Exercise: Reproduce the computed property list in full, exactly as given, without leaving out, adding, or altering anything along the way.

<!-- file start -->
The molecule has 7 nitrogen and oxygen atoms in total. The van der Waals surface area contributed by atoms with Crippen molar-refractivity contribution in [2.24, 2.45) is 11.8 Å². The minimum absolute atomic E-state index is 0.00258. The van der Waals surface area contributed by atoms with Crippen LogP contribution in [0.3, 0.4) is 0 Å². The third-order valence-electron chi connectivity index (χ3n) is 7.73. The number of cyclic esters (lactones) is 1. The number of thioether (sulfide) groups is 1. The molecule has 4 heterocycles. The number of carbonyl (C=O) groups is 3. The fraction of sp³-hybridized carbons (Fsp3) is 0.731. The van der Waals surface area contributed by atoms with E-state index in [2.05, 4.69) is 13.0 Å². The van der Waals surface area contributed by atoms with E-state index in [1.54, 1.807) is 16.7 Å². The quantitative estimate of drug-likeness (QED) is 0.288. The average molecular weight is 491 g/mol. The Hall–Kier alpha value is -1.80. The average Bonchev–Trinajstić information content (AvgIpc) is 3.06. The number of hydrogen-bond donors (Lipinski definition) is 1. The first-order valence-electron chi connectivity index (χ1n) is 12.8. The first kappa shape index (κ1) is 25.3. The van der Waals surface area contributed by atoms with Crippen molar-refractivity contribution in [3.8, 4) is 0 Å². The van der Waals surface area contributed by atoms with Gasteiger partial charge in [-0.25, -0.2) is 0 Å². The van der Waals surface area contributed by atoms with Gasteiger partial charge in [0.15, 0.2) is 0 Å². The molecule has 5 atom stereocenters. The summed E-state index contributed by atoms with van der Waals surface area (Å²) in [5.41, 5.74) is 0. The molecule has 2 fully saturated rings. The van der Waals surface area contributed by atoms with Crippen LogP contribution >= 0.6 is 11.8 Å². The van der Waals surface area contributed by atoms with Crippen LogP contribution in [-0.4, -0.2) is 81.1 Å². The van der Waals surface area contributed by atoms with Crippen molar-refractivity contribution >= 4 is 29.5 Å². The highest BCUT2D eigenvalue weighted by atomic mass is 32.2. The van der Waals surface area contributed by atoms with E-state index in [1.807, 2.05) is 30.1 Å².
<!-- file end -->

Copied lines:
The molecule has 7 nitrogen and oxygen atoms in total. The van der Waals surface area contributed by atoms with Crippen molar-refractivity contribution in [2.24, 2.45) is 11.8 Å². The minimum absolute atomic E-state index is 0.00258. The van der Waals surface area contributed by atoms with Crippen LogP contribution in [0.3, 0.4) is 0 Å². The third-order valence-electron chi connectivity index (χ3n) is 7.73. The number of cyclic esters (lactones) is 1. The number of thioether (sulfide) groups is 1. The molecule has 4 heterocycles. The number of carbonyl (C=O) groups is 3. The fraction of sp³-hybridized carbons (Fsp3) is 0.731. The van der Waals surface area contributed by atoms with E-state index in [2.05, 4.69) is 13.0 Å². The van der Waals surface area contributed by atoms with E-state index in [1.54, 1.807) is 16.7 Å². The quantitative estimate of drug-likeness (QED) is 0.288. The average molecular weight is 491 g/mol. The Hall–Kier alpha value is -1.80. The average Bonchev–Trinajstić information content (AvgIpc) is 3.06. The number of hydrogen-bond donors (Lipinski definition) is 1. The first-order valence-electron chi connectivity index (χ1n) is 12.8. The first kappa shape index (κ1) is 25.3. The van der Waals surface area contributed by atoms with Crippen molar-refractivity contribution in [3.8, 4) is 0 Å². The van der Waals surface area contributed by atoms with Gasteiger partial charge in [-0.25, -0.2) is 0 Å². The van der Waals surface area contributed by atoms with Gasteiger partial charge in [0.15, 0.2) is 0 Å². The molecule has 5 atom stereocenters. The summed E-state index contributed by atoms with van der Waals surface area (Å²) in [5.41, 5.74) is 0. The molecule has 2 fully saturated rings. The van der Waals surface area contributed by atoms with Crippen LogP contribution >= 0.6 is 11.8 Å². The van der Waals surface area contributed by atoms with Crippen LogP contribution in [-0.4, -0.2) is 81.1 Å². The van der Waals surface area contributed by atoms with Crippen molar-refractivity contribution >= 4 is 29.5 Å². The highest BCUT2D eigenvalue weighted by atomic mass is 32.2. The van der Waals surface area contributed by atoms with E-state index in [1.807, 2.05) is 30.1 Å².